Basalt

Basalt

BASALT (from the Latin words "basaltes", "basanites", from the Greek word "basanos" (testing stone); according to the other version, from the Ethiopian word "basal" (iron-containing stone) * EN: basalt, basaltic rocks; DE: Basalt; FR: basalte; ES: basalto; RU: базальт) is the effused cenotypal basic rock, the effusive analogue of gabbro. The coloration of basalt is dark to black. It consists mainly of the basic plagioclase, monoclinic pyroxene, olivine</>, volcanic glass, and accessory minerals, namely, magnetite, ilmenite, apatite, and others. The structures of basalt are intersertal, aphyric, less often hyalopilitic, the textures are solid or porous, amygdaloidal. Depending on the size of the grain, they distinguish: dolerite is most coarsely grained, anamesite is tiny grained, basalt proper is fine grained. The paleotypal analogues of basalt are the diabases.

The average chemical composition of basalt according to P.Daly (%) is: SiO2 is 49.06; TiO2 is 1.36; Al2O3 is 15.70; Fe2O3 is 5.38; FeO is 6.37; MgO is 6.17; CaO is 8.95; Na2O is 3.11; K2O is 1.52; MnO is 0.31; P2O5 is 0.45; H2O is 1.62. The content of SiO2 within basalt ranges from 44% to 53.5%. They distinguish according to their chemical and mineral composition the olivinic basalts, which are non-saturated with silica (SiO2 is approximately 45%), and the tholeiitic basalts, which are olivine-less or with non-significant content of olivine, but are slightly over-saturated with silica (SiO2 is approximately 50%). The physical-mechanical properties of basalt are very various, which is explained by the varying porosity. The basaltic magmas, having low viscosity, are easily movable, and are characterized by the variety of the forms of embedment (covers, flows, dikes, tabular depositions). There is characteristic for basalt the columnar, less often ball-shaped separateness. The olivinic basalts are known on the bottom of the oceans, on the oceanic islands (Hawaii), and are widely developed within the folded belts. The tholeiitic basalts occupy the vast areas on the tectonic plates (the trappous formations of the Siberia, South America, India). There are associated with the rocks of the trappous formation the deposits of the ores of iron, nickel, platinum, Iceland spar (Siberia). There is known within the amygdaloidal basaltic porphyrites of the region of the Lake Superior within the USA the deposit of the native copper.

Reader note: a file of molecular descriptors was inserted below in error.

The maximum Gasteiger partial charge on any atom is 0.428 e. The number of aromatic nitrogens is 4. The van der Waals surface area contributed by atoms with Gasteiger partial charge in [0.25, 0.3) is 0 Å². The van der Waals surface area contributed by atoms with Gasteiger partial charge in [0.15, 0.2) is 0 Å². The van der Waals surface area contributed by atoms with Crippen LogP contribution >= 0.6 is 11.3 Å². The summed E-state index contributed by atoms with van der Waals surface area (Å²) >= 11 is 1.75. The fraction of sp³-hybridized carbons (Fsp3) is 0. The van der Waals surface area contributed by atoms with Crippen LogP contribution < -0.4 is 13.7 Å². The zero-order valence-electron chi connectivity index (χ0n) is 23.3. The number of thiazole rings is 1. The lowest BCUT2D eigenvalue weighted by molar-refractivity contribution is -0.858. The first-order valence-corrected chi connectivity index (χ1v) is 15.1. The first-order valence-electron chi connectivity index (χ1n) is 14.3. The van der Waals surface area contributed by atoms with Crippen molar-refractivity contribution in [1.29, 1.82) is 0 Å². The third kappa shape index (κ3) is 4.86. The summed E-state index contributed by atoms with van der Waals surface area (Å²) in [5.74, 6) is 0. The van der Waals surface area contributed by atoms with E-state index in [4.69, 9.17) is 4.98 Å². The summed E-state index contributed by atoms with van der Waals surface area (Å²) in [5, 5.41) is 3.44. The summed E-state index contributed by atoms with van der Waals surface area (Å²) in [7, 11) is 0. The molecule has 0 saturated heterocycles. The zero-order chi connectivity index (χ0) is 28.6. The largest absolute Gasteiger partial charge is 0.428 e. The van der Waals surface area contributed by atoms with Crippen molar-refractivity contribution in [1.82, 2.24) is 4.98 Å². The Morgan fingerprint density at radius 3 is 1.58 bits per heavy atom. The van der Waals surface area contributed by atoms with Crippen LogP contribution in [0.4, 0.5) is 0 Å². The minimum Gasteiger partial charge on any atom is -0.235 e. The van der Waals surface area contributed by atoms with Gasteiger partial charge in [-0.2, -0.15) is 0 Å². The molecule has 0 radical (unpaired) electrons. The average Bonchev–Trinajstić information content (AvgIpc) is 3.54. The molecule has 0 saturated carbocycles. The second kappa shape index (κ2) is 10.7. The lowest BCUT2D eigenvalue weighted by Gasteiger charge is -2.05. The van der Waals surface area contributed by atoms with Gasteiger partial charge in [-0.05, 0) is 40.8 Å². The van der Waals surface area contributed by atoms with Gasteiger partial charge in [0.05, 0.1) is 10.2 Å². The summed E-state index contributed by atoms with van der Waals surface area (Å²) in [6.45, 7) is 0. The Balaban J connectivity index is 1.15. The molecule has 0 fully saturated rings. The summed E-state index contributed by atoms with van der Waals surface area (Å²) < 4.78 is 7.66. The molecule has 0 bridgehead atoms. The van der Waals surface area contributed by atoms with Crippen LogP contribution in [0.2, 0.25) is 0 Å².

The density of basalt is 2520-2970 kilograms per cubic metre. The coefficient of porosity is 0.6-19%, the water absorption is 0.15-10.2%, the compressive strength is 60-400 megapascals, the resistance to abrasion is 1-20 kilograms per square metre, the temperature of the melting point is 1100-1250 degrees Celsius, sometimes up to 1450 degrees Celsius, the specific heat capacity is 0.84 joules per kilogram-kelvin at 0 degrees Celsius, the Young's modulus is (6.2-11.3) • 10^4 megapascals, the shear modulus is (2.75-3.46) • 10^4 megapascals, the Poisson's ratio is 0.20-0.25. The high strength of basalt and relatively low temperature of the melting point have caused its usage as the building stone and the raw material for the stone casting and mineral wool. Basalt is widely used for the obtainment of the crushed gravel, road (curb stone and paving stone) and facing stones, acid-resistant and alkali-resistant material. The requirements of the industry for the quality of basalt as the raw material for the crushed gravel are the same as for the other erupted rocks.

The basaltic separateness

For the production of the mineral wool, basalt is usually used within the blending. It is determined, that the temperature of the melting point of the raw material must not exceed 1500 degrees Celsius, and the chemical composition of the melt is regulated by the following limits (%): SiO2 is 34-45, Al2O3 is 12-18, FeO is up to 10, CaO is 22-30, MgO is 8-14, MnO is 1-3. The stone-casted materials of basalt have the high chemical resistance, hardness and resistance to abrasion, high dielectricity, and are used in the form of the plates for the floors and facing, for the lining of the pipelines, cyclones, and also as the various insulators.

Within the USSR, there have been explored for the crushed gravel the 50 deposits with the industrial reserves of 40 million cubic metres. Two deposits of basalt with the industrial reserves of 6.5 million cubic metres have been explored for the facing stone (Armenian SSR, Georgian SSR). The annual extraction of basalt is more than 3 million cubic metres. Within the USSR, the deposits of basalt are concentrated mainly within the Armenia, Eastern Siberia, and at the Far East. The basaltic covers within the eastern regions of the USA form the large deposits within the New York, New Jersey, Pennsylvania, Connecticut (the largest quarries and stone crushing plants) states.